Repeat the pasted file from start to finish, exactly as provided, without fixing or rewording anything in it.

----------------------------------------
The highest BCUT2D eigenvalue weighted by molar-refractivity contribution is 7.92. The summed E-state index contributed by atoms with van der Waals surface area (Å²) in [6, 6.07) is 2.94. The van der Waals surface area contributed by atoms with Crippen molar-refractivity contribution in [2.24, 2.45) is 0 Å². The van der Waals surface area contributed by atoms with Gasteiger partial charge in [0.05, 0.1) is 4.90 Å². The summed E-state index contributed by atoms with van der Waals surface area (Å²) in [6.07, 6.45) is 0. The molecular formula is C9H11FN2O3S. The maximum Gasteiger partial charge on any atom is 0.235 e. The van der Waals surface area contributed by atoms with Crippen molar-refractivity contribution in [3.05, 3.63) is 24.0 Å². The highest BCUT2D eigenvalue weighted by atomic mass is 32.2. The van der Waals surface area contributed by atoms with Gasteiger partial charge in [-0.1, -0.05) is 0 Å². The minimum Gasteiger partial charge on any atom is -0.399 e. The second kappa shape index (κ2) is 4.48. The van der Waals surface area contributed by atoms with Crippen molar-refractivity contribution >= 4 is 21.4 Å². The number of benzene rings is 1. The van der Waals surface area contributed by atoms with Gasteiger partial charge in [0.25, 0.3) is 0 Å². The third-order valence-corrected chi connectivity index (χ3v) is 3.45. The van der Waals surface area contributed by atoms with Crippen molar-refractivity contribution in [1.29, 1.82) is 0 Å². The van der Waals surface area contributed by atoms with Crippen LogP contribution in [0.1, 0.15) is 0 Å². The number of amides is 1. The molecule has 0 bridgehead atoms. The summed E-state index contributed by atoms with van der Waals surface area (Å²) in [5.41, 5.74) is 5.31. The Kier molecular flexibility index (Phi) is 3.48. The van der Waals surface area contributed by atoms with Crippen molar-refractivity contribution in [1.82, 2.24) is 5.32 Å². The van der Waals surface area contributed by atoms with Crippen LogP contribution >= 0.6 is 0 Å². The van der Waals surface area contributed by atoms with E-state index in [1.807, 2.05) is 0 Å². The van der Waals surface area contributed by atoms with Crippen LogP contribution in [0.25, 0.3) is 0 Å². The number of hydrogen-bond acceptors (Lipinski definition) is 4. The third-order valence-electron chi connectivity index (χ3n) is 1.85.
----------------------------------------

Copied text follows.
The highest BCUT2D eigenvalue weighted by molar-refractivity contribution is 7.92. The summed E-state index contributed by atoms with van der Waals surface area (Å²) in [6, 6.07) is 2.94. The van der Waals surface area contributed by atoms with Crippen molar-refractivity contribution in [2.24, 2.45) is 0 Å². The van der Waals surface area contributed by atoms with Gasteiger partial charge in [0.05, 0.1) is 4.90 Å². The summed E-state index contributed by atoms with van der Waals surface area (Å²) in [6.07, 6.45) is 0. The molecular formula is C9H11FN2O3S. The maximum Gasteiger partial charge on any atom is 0.235 e. The van der Waals surface area contributed by atoms with Crippen molar-refractivity contribution in [3.05, 3.63) is 24.0 Å². The highest BCUT2D eigenvalue weighted by atomic mass is 32.2. The van der Waals surface area contributed by atoms with Gasteiger partial charge in [-0.1, -0.05) is 0 Å². The minimum Gasteiger partial charge on any atom is -0.399 e. The second kappa shape index (κ2) is 4.48. The van der Waals surface area contributed by atoms with Crippen molar-refractivity contribution >= 4 is 21.4 Å². The number of benzene rings is 1. The van der Waals surface area contributed by atoms with Gasteiger partial charge in [0.25, 0.3) is 0 Å². The third-order valence-corrected chi connectivity index (χ3v) is 3.45. The van der Waals surface area contributed by atoms with Crippen molar-refractivity contribution in [1.29, 1.82) is 0 Å². The van der Waals surface area contributed by atoms with Crippen LogP contribution in [0.1, 0.15) is 0 Å². The number of amides is 1. The molecule has 0 bridgehead atoms. The summed E-state index contributed by atoms with van der Waals surface area (Å²) in [5.41, 5.74) is 5.31. The Kier molecular flexibility index (Phi) is 3.48. The van der Waals surface area contributed by atoms with Crippen molar-refractivity contribution in [1.82, 2.24) is 5.32 Å². The van der Waals surface area contributed by atoms with Crippen LogP contribution >= 0.6 is 0 Å². The van der Waals surface area contributed by atoms with E-state index in [1.807, 2.05) is 0 Å². The van der Waals surface area contributed by atoms with Crippen LogP contribution in [0.25, 0.3) is 0 Å². The number of hydrogen-bond acceptors (Lipinski definition) is 4. The third-order valence-electron chi connectivity index (χ3n) is 1.85.